Masdar will be Abu Dhabi’s clean energy powerhouse

ADSW welcomes the world as Middle East holds climate debate

Masdar City in Abu Dhabi. Andrew Henderson / The National
Beta V.1.0 - Powered by automated translation

Abu Dhabi Sustainability Week (ADSW), the climate platform hosted by Masdar, opens next week for its 14th edition. ADSW will be the first in a series of global events placing the Arab world at the centre of the climate conversation over the next few years.

The dialogue at ADSW, which includes the Irena General Assembly, the World Future Energy Summit and the Zayed Sustainability Prize, among other programme elements, will be a continuation of the discussion from Cop26 in November, and will lay the groundwork for Cop27 in Egypt later this year and Cop28 in the UAE in 2023.

This year, therefore, ADSW reaffirms the UAE’s leadership role at a defining time for the planet’s future. After all, as a nation at high risk from increased temperatures, rising sea levels and reduced rainfall, the UAE has for many years been acutely aware that climate change is a reality. It is a challenge that we must tackle alongside the global community. The ADSW platforms built by Masdar over the years such as the aforementioned Zayed Sustainability Prize, WiSER and Youth 4 Sustainability, are raising awareness of the need for a more sustainable world and for concerted response by all nations that is inclusive of all demographics.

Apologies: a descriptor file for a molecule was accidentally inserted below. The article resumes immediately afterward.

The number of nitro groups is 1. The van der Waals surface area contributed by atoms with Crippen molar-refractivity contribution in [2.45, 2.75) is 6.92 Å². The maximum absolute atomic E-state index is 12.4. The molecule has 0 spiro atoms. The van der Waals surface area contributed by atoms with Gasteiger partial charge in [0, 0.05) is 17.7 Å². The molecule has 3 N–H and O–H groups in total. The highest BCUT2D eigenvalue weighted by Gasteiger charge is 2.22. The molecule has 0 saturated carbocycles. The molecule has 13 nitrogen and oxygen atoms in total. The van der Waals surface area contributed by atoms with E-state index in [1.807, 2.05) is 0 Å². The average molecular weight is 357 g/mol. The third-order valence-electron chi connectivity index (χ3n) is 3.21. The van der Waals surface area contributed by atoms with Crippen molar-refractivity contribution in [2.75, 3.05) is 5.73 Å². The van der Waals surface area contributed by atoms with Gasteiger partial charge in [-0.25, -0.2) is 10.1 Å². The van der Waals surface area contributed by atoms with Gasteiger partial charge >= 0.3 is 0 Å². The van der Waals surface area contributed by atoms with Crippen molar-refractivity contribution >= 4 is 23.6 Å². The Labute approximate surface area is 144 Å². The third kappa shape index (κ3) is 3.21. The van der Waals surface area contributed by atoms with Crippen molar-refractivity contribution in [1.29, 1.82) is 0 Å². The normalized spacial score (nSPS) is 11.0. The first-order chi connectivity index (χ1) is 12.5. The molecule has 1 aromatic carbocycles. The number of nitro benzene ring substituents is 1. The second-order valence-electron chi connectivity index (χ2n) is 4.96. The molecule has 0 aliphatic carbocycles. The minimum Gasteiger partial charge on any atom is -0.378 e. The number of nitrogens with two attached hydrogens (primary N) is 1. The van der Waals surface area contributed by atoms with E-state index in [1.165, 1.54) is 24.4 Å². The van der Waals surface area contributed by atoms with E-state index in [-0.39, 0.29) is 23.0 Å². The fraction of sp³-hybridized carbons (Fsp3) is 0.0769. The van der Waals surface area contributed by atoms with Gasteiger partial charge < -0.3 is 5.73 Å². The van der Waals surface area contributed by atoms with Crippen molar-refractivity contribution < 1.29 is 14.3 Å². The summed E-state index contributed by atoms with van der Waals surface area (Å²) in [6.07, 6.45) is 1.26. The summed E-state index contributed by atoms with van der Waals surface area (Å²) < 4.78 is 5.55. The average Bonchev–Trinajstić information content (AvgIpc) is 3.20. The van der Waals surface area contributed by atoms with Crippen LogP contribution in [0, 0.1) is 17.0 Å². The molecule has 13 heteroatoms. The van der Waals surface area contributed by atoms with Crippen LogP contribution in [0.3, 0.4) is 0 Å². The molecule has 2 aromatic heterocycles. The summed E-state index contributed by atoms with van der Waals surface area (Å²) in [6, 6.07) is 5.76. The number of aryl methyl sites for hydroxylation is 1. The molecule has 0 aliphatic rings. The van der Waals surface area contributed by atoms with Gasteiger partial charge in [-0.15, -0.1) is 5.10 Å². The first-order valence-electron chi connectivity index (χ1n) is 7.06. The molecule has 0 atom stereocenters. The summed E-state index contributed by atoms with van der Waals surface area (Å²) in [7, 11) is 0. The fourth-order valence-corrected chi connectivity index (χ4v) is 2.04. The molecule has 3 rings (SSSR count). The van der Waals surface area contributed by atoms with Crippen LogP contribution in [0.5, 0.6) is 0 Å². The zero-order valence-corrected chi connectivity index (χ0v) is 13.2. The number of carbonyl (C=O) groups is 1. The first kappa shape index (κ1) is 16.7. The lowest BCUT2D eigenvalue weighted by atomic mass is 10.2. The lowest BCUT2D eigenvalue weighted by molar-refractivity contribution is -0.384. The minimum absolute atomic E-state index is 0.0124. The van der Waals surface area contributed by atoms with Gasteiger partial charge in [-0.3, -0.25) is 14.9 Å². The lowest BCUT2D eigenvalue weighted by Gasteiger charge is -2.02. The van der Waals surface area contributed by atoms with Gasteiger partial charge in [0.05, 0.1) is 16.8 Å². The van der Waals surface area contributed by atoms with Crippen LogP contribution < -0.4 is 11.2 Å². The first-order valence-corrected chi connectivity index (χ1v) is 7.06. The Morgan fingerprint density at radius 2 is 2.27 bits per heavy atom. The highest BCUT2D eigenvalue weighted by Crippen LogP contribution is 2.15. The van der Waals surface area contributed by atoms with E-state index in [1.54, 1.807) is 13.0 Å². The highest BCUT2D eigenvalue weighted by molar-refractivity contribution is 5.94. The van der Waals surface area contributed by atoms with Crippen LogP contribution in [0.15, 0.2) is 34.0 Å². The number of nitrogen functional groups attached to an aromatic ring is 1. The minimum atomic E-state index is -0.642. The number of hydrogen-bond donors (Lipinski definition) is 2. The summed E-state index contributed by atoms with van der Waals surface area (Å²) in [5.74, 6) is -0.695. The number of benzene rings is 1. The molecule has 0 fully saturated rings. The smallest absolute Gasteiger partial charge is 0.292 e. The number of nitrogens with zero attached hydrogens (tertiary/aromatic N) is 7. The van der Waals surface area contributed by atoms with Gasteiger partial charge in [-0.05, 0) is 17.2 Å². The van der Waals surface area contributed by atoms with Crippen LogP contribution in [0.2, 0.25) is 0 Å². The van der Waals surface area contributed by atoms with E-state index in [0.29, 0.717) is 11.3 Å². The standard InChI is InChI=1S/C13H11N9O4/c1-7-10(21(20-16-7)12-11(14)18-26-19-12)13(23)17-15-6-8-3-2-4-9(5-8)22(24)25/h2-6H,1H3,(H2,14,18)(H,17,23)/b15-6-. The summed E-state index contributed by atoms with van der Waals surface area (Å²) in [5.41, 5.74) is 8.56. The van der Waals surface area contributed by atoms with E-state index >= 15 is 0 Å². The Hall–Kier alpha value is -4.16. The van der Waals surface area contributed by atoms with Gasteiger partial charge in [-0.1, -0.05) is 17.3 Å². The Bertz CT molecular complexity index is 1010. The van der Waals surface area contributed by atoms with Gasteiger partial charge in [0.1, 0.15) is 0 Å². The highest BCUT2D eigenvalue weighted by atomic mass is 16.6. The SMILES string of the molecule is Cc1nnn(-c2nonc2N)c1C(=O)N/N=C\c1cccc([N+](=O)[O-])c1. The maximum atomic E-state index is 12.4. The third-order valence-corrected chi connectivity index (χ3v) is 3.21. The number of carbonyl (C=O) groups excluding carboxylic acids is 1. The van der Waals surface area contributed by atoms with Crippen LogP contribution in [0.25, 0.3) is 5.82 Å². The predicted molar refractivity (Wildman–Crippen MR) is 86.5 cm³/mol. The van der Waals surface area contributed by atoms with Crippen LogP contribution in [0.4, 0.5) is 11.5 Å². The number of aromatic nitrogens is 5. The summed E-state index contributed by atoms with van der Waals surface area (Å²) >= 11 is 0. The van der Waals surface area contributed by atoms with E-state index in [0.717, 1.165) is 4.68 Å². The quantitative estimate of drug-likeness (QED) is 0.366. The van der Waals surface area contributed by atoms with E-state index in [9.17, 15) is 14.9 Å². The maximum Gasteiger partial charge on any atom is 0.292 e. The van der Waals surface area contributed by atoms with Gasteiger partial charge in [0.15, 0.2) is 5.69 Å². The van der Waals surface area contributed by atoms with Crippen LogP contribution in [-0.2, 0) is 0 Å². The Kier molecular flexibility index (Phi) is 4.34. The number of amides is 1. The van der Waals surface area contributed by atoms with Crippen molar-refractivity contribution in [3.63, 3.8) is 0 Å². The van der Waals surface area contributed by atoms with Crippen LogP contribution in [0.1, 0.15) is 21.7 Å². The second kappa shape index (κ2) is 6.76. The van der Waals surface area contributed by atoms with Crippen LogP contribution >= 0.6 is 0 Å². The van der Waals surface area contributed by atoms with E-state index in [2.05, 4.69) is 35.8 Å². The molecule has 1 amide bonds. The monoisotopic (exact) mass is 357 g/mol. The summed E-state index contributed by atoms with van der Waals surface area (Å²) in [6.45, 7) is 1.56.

The 10-megawatt solar farm on the outskirts of Masdar City in Abu Dhabi AFP

As a global community, limiting the increase in global temperatures to just 1.5°C is our number one priority, and the pathway to Net Zero – identified as the most important measure needed to achieve this – will be a dominant conversation at ADSW. “Net Zero” is the state in which greenhouse gases reaching the atmosphere each year are near zero levels, slowing down climate change and potentially reversing its course over time.